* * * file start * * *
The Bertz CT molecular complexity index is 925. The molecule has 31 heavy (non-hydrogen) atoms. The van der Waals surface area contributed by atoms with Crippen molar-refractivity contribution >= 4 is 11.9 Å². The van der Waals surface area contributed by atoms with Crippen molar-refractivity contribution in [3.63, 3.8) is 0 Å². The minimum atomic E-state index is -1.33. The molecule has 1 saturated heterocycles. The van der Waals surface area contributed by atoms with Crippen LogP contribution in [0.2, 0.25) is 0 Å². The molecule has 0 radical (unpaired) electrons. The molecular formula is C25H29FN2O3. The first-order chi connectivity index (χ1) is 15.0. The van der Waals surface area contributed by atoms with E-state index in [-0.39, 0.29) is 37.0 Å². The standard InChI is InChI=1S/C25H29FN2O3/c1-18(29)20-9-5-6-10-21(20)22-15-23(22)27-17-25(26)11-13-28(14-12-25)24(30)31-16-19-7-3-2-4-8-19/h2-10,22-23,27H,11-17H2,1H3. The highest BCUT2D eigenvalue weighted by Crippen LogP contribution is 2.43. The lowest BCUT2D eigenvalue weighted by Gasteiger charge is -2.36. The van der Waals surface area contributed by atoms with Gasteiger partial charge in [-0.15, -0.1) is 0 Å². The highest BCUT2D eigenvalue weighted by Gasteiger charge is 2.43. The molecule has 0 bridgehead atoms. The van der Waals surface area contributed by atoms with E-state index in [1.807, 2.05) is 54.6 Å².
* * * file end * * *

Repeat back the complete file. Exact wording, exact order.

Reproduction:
The Bertz CT molecular complexity index is 925. The molecule has 31 heavy (non-hydrogen) atoms. The van der Waals surface area contributed by atoms with Crippen molar-refractivity contribution >= 4 is 11.9 Å². The van der Waals surface area contributed by atoms with Crippen molar-refractivity contribution in [3.63, 3.8) is 0 Å². The minimum atomic E-state index is -1.33. The molecule has 1 saturated heterocycles. The van der Waals surface area contributed by atoms with Crippen LogP contribution in [0.2, 0.25) is 0 Å². The molecule has 0 radical (unpaired) electrons. The molecular formula is C25H29FN2O3. The first-order chi connectivity index (χ1) is 15.0. The van der Waals surface area contributed by atoms with E-state index in [-0.39, 0.29) is 37.0 Å². The standard InChI is InChI=1S/C25H29FN2O3/c1-18(29)20-9-5-6-10-21(20)22-15-23(22)27-17-25(26)11-13-28(14-12-25)24(30)31-16-19-7-3-2-4-8-19/h2-10,22-23,27H,11-17H2,1H3. The highest BCUT2D eigenvalue weighted by Crippen LogP contribution is 2.43. The lowest BCUT2D eigenvalue weighted by Gasteiger charge is -2.36. The van der Waals surface area contributed by atoms with Gasteiger partial charge in [-0.15, -0.1) is 0 Å². The highest BCUT2D eigenvalue weighted by Gasteiger charge is 2.43. The molecule has 0 bridgehead atoms. The van der Waals surface area contributed by atoms with E-state index in [1.807, 2.05) is 54.6 Å².